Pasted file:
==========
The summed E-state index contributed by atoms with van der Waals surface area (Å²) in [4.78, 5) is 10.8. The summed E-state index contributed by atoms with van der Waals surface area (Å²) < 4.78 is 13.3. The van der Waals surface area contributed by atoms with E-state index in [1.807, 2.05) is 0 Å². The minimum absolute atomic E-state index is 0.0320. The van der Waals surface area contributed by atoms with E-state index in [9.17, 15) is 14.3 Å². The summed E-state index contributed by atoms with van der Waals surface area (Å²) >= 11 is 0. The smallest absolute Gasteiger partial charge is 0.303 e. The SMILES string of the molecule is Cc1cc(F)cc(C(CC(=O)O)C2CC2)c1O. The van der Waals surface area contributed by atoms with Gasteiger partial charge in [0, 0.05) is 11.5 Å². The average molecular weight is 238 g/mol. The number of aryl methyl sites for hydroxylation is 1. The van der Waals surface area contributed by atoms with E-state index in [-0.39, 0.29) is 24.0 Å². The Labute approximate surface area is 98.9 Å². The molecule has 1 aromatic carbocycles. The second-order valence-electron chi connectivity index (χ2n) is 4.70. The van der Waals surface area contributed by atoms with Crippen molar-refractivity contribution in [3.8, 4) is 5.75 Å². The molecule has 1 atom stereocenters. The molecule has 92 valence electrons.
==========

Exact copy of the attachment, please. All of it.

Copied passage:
The summed E-state index contributed by atoms with van der Waals surface area (Å²) in [4.78, 5) is 10.8. The summed E-state index contributed by atoms with van der Waals surface area (Å²) < 4.78 is 13.3. The van der Waals surface area contributed by atoms with E-state index in [1.807, 2.05) is 0 Å². The minimum absolute atomic E-state index is 0.0320. The van der Waals surface area contributed by atoms with E-state index in [9.17, 15) is 14.3 Å². The summed E-state index contributed by atoms with van der Waals surface area (Å²) >= 11 is 0. The smallest absolute Gasteiger partial charge is 0.303 e. The SMILES string of the molecule is Cc1cc(F)cc(C(CC(=O)O)C2CC2)c1O. The van der Waals surface area contributed by atoms with Gasteiger partial charge in [0, 0.05) is 11.5 Å². The average molecular weight is 238 g/mol. The number of aryl methyl sites for hydroxylation is 1. The van der Waals surface area contributed by atoms with E-state index in [-0.39, 0.29) is 24.0 Å². The Labute approximate surface area is 98.9 Å². The molecule has 1 aromatic carbocycles. The second-order valence-electron chi connectivity index (χ2n) is 4.70. The van der Waals surface area contributed by atoms with Crippen molar-refractivity contribution in [3.8, 4) is 5.75 Å². The molecule has 1 atom stereocenters. The molecule has 92 valence electrons.